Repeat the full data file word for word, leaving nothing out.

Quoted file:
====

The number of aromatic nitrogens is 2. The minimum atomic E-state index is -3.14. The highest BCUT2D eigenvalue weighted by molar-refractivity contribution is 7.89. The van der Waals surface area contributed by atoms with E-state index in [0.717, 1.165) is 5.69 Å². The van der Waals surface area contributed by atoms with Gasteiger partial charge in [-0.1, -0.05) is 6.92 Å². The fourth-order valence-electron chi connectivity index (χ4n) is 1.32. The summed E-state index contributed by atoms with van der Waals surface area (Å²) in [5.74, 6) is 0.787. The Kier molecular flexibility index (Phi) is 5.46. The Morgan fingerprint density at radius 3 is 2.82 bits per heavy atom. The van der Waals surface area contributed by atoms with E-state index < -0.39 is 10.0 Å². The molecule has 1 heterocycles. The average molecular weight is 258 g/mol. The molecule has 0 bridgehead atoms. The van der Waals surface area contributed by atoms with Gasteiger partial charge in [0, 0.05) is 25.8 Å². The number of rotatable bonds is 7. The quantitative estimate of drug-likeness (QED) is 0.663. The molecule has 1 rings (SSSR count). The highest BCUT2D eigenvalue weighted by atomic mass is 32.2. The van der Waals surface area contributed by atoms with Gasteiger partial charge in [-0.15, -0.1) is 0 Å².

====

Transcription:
The number of aromatic nitrogens is 2. The minimum atomic E-state index is -3.14. The highest BCUT2D eigenvalue weighted by molar-refractivity contribution is 7.89. The van der Waals surface area contributed by atoms with E-state index in [0.717, 1.165) is 5.69 Å². The van der Waals surface area contributed by atoms with Gasteiger partial charge in [-0.1, -0.05) is 6.92 Å². The fourth-order valence-electron chi connectivity index (χ4n) is 1.32. The summed E-state index contributed by atoms with van der Waals surface area (Å²) in [5.74, 6) is 0.787. The Kier molecular flexibility index (Phi) is 5.46. The Morgan fingerprint density at radius 3 is 2.82 bits per heavy atom. The van der Waals surface area contributed by atoms with E-state index < -0.39 is 10.0 Å². The molecule has 1 heterocycles. The average molecular weight is 258 g/mol. The molecule has 0 bridgehead atoms. The van der Waals surface area contributed by atoms with Gasteiger partial charge in [0, 0.05) is 25.8 Å². The number of rotatable bonds is 7. The quantitative estimate of drug-likeness (QED) is 0.663. The molecule has 1 rings (SSSR count). The highest BCUT2D eigenvalue weighted by atomic mass is 32.2. The van der Waals surface area contributed by atoms with Gasteiger partial charge in [-0.15, -0.1) is 0 Å².